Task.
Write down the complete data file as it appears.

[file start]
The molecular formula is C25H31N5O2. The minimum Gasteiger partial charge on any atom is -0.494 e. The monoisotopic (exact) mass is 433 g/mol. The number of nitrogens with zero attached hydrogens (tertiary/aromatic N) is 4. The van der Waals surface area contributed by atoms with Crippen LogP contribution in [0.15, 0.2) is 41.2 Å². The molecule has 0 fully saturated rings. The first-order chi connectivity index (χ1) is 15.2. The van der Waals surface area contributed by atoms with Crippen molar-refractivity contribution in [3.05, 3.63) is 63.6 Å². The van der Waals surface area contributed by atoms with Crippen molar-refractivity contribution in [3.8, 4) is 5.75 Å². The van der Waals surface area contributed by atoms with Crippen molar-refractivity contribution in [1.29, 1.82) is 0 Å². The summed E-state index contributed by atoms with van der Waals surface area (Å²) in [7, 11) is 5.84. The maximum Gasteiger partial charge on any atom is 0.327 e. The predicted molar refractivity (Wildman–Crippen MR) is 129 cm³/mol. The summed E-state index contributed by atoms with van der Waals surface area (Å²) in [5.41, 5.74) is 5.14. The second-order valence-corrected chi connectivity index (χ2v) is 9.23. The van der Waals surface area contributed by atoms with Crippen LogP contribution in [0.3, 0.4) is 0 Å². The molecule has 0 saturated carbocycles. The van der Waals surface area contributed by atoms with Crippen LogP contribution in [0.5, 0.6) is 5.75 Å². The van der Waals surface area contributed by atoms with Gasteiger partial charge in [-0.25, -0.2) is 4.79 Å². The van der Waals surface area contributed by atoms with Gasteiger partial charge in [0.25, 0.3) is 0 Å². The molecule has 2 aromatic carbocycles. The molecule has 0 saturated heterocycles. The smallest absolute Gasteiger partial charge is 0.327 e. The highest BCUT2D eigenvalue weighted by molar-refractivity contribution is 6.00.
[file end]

The molecular formula is C25H31N5O2. The minimum Gasteiger partial charge on any atom is -0.494 e. The monoisotopic (exact) mass is 433 g/mol. The number of nitrogens with zero attached hydrogens (tertiary/aromatic N) is 4. The van der Waals surface area contributed by atoms with Crippen LogP contribution in [0.15, 0.2) is 41.2 Å². The molecule has 0 fully saturated rings. The first-order chi connectivity index (χ1) is 15.2. The van der Waals surface area contributed by atoms with Crippen molar-refractivity contribution in [3.05, 3.63) is 63.6 Å². The van der Waals surface area contributed by atoms with Crippen molar-refractivity contribution in [3.8, 4) is 5.75 Å². The van der Waals surface area contributed by atoms with Crippen molar-refractivity contribution in [1.29, 1.82) is 0 Å². The summed E-state index contributed by atoms with van der Waals surface area (Å²) in [7, 11) is 5.84. The maximum Gasteiger partial charge on any atom is 0.327 e. The predicted molar refractivity (Wildman–Crippen MR) is 129 cm³/mol. The summed E-state index contributed by atoms with van der Waals surface area (Å²) in [5.41, 5.74) is 5.14. The second-order valence-corrected chi connectivity index (χ2v) is 9.23. The van der Waals surface area contributed by atoms with Crippen LogP contribution in [0.3, 0.4) is 0 Å². The molecule has 0 saturated carbocycles. The van der Waals surface area contributed by atoms with Crippen LogP contribution in [0.5, 0.6) is 5.75 Å². The van der Waals surface area contributed by atoms with Gasteiger partial charge in [-0.25, -0.2) is 4.79 Å². The van der Waals surface area contributed by atoms with Gasteiger partial charge in [0.25, 0.3) is 0 Å². The molecule has 2 aromatic carbocycles. The molecule has 0 saturated heterocycles. The smallest absolute Gasteiger partial charge is 0.327 e. The highest BCUT2D eigenvalue weighted by molar-refractivity contribution is 6.00.